Consider the sequence obtained by summing the squares of the digits of a number and then repeating with the result. If this sequence ends with the number one then the numbers in the sequence are Happy Numbers.
One of the challenges on Rosetta code is to compute the first eight Happy Numbers. The current F# solution weighs in at 26 lines of code. Let's see if we can do better...
We begin by writing a next function that computes the next happy number after the given number:
> let rec next (m: Set<_>) n i = if i=1 then n else if m.Contains i then next Set.empty (n+1) (n+1) else Seq.sumBy (fun d -> pown (int d - int '0') 2) (string i) |> next (m.Add i) n;; val next : Set<int> -> int -> int -> int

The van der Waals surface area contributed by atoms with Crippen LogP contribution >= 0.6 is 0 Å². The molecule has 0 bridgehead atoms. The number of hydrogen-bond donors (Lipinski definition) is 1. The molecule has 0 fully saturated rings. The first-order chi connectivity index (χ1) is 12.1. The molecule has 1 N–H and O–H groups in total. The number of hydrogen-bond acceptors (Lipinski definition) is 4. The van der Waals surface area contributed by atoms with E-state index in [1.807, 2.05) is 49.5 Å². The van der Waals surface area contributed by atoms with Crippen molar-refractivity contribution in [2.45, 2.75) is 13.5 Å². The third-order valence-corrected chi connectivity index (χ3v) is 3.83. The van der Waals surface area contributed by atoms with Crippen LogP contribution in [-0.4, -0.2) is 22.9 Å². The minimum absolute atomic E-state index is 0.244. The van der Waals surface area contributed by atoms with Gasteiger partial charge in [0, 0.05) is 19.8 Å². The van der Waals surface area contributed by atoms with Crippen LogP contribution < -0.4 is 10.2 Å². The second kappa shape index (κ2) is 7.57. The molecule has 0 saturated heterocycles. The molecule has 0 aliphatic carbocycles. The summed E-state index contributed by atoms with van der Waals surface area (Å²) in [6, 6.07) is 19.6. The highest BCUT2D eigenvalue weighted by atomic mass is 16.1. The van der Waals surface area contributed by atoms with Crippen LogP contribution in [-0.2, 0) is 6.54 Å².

Note the use of the string function to convert an int into its string representation and then the use of the int function to convert each char back into an int.
Finally, we use the List.scan function to build a list of accumulated results as the next function finds each of the happy numbers in turn:
> List.scan (fun n _ -> next Set.empty (n+1) (n+1)) 1 [1..7];; val it : int list = [1; 7; 10; 13; 19; 23; 28; 31]
The scan function is relatively new and, consequently, not as widely appreciated as perhaps it should be.
Our whole program weighs in at only 6 lines of code, much shorter than the original!